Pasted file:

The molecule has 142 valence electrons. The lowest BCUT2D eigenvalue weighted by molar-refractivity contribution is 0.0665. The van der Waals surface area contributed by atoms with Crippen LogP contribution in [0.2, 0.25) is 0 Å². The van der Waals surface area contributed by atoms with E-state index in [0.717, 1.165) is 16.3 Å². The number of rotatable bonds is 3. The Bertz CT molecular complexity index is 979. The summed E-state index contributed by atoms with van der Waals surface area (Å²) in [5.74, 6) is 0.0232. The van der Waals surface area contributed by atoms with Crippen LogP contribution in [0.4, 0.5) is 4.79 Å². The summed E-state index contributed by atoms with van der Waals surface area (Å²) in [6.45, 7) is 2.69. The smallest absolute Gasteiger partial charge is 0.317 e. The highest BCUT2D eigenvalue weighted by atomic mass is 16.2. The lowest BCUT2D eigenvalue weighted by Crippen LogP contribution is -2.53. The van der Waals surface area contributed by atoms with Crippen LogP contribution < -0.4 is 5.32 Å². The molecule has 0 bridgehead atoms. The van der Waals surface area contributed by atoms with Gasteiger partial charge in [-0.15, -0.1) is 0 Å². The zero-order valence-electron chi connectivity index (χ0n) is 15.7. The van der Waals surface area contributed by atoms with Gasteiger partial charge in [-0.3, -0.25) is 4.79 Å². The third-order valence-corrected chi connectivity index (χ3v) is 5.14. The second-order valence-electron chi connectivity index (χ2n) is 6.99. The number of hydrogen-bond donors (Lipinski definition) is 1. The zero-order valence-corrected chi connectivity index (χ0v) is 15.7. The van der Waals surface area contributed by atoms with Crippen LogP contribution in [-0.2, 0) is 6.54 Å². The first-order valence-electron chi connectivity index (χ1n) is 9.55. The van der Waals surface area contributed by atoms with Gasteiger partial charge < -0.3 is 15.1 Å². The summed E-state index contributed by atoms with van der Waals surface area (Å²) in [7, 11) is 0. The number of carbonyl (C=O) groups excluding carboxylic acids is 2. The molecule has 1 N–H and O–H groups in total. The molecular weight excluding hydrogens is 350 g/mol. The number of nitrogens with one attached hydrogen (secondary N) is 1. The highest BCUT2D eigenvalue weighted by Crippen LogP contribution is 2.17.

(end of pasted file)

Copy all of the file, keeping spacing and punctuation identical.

The molecule has 142 valence electrons. The lowest BCUT2D eigenvalue weighted by molar-refractivity contribution is 0.0665. The van der Waals surface area contributed by atoms with Crippen LogP contribution in [0.2, 0.25) is 0 Å². The van der Waals surface area contributed by atoms with E-state index in [0.717, 1.165) is 16.3 Å². The number of rotatable bonds is 3. The Bertz CT molecular complexity index is 979. The summed E-state index contributed by atoms with van der Waals surface area (Å²) in [5.74, 6) is 0.0232. The van der Waals surface area contributed by atoms with Crippen LogP contribution in [0.4, 0.5) is 4.79 Å². The summed E-state index contributed by atoms with van der Waals surface area (Å²) in [6.45, 7) is 2.69. The smallest absolute Gasteiger partial charge is 0.317 e. The highest BCUT2D eigenvalue weighted by atomic mass is 16.2. The lowest BCUT2D eigenvalue weighted by Crippen LogP contribution is -2.53. The van der Waals surface area contributed by atoms with Crippen LogP contribution < -0.4 is 5.32 Å². The molecule has 0 bridgehead atoms. The van der Waals surface area contributed by atoms with Gasteiger partial charge in [-0.15, -0.1) is 0 Å². The zero-order valence-electron chi connectivity index (χ0n) is 15.7. The van der Waals surface area contributed by atoms with Gasteiger partial charge in [-0.3, -0.25) is 4.79 Å². The third-order valence-corrected chi connectivity index (χ3v) is 5.14. The second-order valence-electron chi connectivity index (χ2n) is 6.99. The number of hydrogen-bond donors (Lipinski definition) is 1. The zero-order valence-corrected chi connectivity index (χ0v) is 15.7. The van der Waals surface area contributed by atoms with Crippen LogP contribution in [-0.2, 0) is 6.54 Å². The first-order valence-electron chi connectivity index (χ1n) is 9.55. The van der Waals surface area contributed by atoms with Gasteiger partial charge < -0.3 is 15.1 Å². The summed E-state index contributed by atoms with van der Waals surface area (Å²) in [7, 11) is 0. The number of carbonyl (C=O) groups excluding carboxylic acids is 2. The molecule has 1 N–H and O–H groups in total. The molecular weight excluding hydrogens is 350 g/mol. The number of nitrogens with one attached hydrogen (secondary N) is 1. The highest BCUT2D eigenvalue weighted by Crippen LogP contribution is 2.17.